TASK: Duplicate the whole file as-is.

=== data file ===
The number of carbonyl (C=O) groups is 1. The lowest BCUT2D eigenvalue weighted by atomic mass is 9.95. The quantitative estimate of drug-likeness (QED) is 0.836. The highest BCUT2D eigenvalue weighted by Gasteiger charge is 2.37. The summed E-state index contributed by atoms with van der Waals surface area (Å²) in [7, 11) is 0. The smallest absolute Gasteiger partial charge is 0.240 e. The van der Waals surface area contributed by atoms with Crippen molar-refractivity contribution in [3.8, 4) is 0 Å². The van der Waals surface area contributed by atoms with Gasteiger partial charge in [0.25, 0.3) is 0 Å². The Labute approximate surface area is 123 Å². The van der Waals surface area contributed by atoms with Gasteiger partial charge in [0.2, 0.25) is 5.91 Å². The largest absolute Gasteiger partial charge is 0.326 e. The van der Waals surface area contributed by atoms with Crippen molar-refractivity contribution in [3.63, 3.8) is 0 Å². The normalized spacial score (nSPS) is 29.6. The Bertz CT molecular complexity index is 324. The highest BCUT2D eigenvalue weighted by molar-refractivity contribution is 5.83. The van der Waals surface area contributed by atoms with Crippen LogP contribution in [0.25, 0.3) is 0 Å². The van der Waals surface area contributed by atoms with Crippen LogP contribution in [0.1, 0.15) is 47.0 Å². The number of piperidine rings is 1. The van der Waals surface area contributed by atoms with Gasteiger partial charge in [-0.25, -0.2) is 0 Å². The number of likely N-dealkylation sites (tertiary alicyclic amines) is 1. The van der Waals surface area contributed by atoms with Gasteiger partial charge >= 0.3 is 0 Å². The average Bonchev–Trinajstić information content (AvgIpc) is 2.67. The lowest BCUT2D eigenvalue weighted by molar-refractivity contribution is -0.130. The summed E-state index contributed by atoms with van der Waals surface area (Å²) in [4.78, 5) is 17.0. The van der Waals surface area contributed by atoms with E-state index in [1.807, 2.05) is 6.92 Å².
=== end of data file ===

The number of carbonyl (C=O) groups is 1. The lowest BCUT2D eigenvalue weighted by atomic mass is 9.95. The quantitative estimate of drug-likeness (QED) is 0.836. The highest BCUT2D eigenvalue weighted by Gasteiger charge is 2.37. The summed E-state index contributed by atoms with van der Waals surface area (Å²) in [7, 11) is 0. The smallest absolute Gasteiger partial charge is 0.240 e. The van der Waals surface area contributed by atoms with Crippen molar-refractivity contribution in [3.8, 4) is 0 Å². The van der Waals surface area contributed by atoms with Gasteiger partial charge in [0.25, 0.3) is 0 Å². The Labute approximate surface area is 123 Å². The van der Waals surface area contributed by atoms with Gasteiger partial charge in [0.2, 0.25) is 5.91 Å². The largest absolute Gasteiger partial charge is 0.326 e. The van der Waals surface area contributed by atoms with Crippen molar-refractivity contribution in [3.63, 3.8) is 0 Å². The normalized spacial score (nSPS) is 29.6. The Bertz CT molecular complexity index is 324. The highest BCUT2D eigenvalue weighted by molar-refractivity contribution is 5.83. The van der Waals surface area contributed by atoms with Crippen LogP contribution in [0.25, 0.3) is 0 Å². The van der Waals surface area contributed by atoms with Crippen LogP contribution in [0.1, 0.15) is 47.0 Å². The number of piperidine rings is 1. The van der Waals surface area contributed by atoms with Gasteiger partial charge in [-0.25, -0.2) is 0 Å². The number of likely N-dealkylation sites (tertiary alicyclic amines) is 1. The van der Waals surface area contributed by atoms with Gasteiger partial charge >= 0.3 is 0 Å². The average Bonchev–Trinajstić information content (AvgIpc) is 2.67. The lowest BCUT2D eigenvalue weighted by molar-refractivity contribution is -0.130. The summed E-state index contributed by atoms with van der Waals surface area (Å²) in [4.78, 5) is 17.0. The van der Waals surface area contributed by atoms with E-state index in [1.807, 2.05) is 6.92 Å².